- A recent experiment on pre-design content
- Producing content before design: advantages or disadvantages?
Usually, we work on the visual before the content and not the other way around (content before design), i.e. we establish the wireframe before adding content adapted to the visual. You want to know what happens if we create the content first, and then adapt the layout accordingly?
A recent experiment on pre-design content
For one of my latest projects, I used a copywriter; a person who writes different pages of a website in order to convert prospects into customers. It's true that I already had ready-made layouts, but we had to revise some of them according to the story being told.
As a copywriter, she focuses mainly on words. So she gave me a rather basic structure: a word document among others, in table form.
There is a Youtube video in which I describe this at the bottom of the article. Support me by subscting to the YouTube channel "Happy Desk Design"
So, if one day I happen to work with a copywriter again, I have a new process (content before design):
- I establish the basic structure of each page of the site. Since it will need to be redesigned once the content is established, I don't spend too much time on it. I only take into account the client's recommendations. When I give him a first draft, I tell him that the layout might change a little.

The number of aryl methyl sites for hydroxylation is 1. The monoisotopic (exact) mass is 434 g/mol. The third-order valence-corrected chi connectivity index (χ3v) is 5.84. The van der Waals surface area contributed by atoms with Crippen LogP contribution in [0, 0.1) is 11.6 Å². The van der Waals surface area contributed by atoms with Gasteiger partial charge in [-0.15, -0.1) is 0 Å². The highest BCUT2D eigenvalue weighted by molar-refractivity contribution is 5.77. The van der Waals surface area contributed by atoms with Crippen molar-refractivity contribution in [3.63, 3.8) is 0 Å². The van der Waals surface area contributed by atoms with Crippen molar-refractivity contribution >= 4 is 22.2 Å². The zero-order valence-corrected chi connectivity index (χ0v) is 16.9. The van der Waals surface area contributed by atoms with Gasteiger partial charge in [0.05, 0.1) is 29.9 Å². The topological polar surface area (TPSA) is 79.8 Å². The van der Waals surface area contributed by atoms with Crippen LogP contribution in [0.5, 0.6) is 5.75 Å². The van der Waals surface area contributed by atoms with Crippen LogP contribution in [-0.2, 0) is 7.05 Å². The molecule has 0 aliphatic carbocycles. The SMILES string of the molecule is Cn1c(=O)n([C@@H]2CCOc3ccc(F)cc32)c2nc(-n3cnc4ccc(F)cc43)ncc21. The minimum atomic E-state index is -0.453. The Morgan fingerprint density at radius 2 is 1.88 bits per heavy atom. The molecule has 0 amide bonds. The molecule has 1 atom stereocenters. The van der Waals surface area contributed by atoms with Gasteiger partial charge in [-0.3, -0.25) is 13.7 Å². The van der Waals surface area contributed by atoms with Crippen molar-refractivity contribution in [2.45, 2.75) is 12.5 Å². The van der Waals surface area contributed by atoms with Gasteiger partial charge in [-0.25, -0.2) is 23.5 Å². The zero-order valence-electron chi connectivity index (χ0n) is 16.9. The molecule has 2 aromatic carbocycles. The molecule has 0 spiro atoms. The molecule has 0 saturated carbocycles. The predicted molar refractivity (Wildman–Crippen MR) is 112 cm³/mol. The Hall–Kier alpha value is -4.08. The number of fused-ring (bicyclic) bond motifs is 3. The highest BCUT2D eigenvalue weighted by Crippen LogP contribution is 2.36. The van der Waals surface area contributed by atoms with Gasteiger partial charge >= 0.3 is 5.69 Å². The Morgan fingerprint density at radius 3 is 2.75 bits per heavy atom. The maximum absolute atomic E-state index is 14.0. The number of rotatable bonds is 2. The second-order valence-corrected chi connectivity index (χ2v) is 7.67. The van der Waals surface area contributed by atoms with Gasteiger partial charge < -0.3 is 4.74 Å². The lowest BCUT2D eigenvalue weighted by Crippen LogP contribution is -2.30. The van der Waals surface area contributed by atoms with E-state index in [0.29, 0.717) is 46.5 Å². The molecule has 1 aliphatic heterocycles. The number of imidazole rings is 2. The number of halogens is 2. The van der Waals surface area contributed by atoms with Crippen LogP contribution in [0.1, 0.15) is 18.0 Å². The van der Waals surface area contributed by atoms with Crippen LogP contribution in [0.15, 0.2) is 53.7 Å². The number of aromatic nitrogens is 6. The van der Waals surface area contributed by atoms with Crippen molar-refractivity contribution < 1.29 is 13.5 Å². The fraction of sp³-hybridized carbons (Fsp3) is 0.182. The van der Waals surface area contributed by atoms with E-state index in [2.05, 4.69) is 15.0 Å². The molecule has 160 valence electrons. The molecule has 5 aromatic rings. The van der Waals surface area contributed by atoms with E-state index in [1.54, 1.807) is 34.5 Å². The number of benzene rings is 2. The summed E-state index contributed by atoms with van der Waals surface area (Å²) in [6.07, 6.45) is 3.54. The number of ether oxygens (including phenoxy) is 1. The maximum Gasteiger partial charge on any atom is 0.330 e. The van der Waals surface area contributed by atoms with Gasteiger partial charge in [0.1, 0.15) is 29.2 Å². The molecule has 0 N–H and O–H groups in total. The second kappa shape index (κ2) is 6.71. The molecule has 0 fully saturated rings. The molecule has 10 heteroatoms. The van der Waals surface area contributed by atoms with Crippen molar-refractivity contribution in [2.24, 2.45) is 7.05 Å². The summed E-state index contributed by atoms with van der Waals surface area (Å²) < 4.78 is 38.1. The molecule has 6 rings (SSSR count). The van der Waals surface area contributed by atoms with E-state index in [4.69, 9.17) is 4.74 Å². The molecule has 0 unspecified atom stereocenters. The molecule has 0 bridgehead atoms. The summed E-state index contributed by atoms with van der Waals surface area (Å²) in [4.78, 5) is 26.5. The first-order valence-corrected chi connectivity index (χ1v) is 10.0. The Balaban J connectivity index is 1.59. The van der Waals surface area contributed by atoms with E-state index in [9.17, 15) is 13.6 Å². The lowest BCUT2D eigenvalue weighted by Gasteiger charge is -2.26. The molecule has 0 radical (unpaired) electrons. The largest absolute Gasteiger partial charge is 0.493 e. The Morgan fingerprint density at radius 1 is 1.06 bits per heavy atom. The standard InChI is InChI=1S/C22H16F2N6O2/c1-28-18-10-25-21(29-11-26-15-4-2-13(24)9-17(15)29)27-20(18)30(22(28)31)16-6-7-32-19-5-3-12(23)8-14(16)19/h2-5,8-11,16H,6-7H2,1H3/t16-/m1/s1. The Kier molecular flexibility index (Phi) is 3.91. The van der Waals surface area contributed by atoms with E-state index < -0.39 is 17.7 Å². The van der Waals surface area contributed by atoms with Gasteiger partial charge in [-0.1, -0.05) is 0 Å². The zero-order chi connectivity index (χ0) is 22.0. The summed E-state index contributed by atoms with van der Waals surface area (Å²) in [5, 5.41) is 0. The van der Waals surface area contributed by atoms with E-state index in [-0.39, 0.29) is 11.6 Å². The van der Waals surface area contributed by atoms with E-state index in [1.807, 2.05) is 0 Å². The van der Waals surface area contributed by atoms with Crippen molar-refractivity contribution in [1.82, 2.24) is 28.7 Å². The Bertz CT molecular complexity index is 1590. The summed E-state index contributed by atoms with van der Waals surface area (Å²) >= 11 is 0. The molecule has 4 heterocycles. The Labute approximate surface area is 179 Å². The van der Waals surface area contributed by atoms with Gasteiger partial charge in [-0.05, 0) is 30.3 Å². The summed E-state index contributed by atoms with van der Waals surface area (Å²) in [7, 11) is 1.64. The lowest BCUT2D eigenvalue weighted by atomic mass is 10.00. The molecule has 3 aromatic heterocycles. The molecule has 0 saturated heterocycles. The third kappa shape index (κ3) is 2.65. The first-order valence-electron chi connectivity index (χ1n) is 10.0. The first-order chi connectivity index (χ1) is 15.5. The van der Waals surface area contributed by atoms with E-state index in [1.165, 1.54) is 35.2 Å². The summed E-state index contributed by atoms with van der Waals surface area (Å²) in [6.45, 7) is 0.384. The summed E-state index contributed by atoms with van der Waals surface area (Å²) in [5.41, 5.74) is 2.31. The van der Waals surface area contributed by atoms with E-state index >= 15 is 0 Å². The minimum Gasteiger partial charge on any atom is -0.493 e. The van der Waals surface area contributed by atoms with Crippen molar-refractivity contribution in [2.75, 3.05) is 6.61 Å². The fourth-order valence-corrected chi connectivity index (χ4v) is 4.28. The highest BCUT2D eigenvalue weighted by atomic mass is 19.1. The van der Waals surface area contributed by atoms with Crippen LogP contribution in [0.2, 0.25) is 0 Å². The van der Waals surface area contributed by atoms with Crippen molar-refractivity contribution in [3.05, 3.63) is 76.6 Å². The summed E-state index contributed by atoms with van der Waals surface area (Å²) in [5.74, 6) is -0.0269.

- As you probably know, I used to work on Figma. Its advantage lies in the fact that it is a collaborative platform.
- To facilitate the work of the-copywriter, Figma allows me to share my projects with her. He/she can easily get an idea of the story I want or the client wants.
- The copywriter will then take this into account when making small changes.
Although this is my first collaboration with a copywriter, I found it to be a pure success! The secret? Just be open-minded, accept the few changes your collaborator will eventually make to the initial project.
Producing content before design: advantages or disadvantages?
Content and visuals are equally important to each other. If words convince readers and persuade them to carry out a specific action (CTA), visuals touch them even more. They help users to have a clearer vision.
The copywriter has his own marketing strategy, just like we webdesigners do. Don't you think that by combining these two areas of expertise, the sites you design for your clients will be even more effective? These two areas of expertise are obviously complementary.
I'll give you some facts:
- If marketers have an unfortunate tendency to use too many CTAs, designers remedy this. They take the time to consider where to place each CTA, not to mention its other visual characteristics.
- If some people also think that the bigger the headers are, the more attractive they are, this is not necessarily the case. In fact, it all depends on the target audience. Especially since a very large header, according to other designers, only delays access to the real content.
- But of course, only the copywriters have the right words!
By working together (the copywriter on the content and the web designers on the visual, and therefore: content before design), we will find a better solution for the readers! The solution is obviously in line with the requirements of marketing and user experience.
Come back to this page whenever you want. Did you come up with any ideas I might have forgotten? If so, what are they? Leave a comment below or send an email to email@example.com.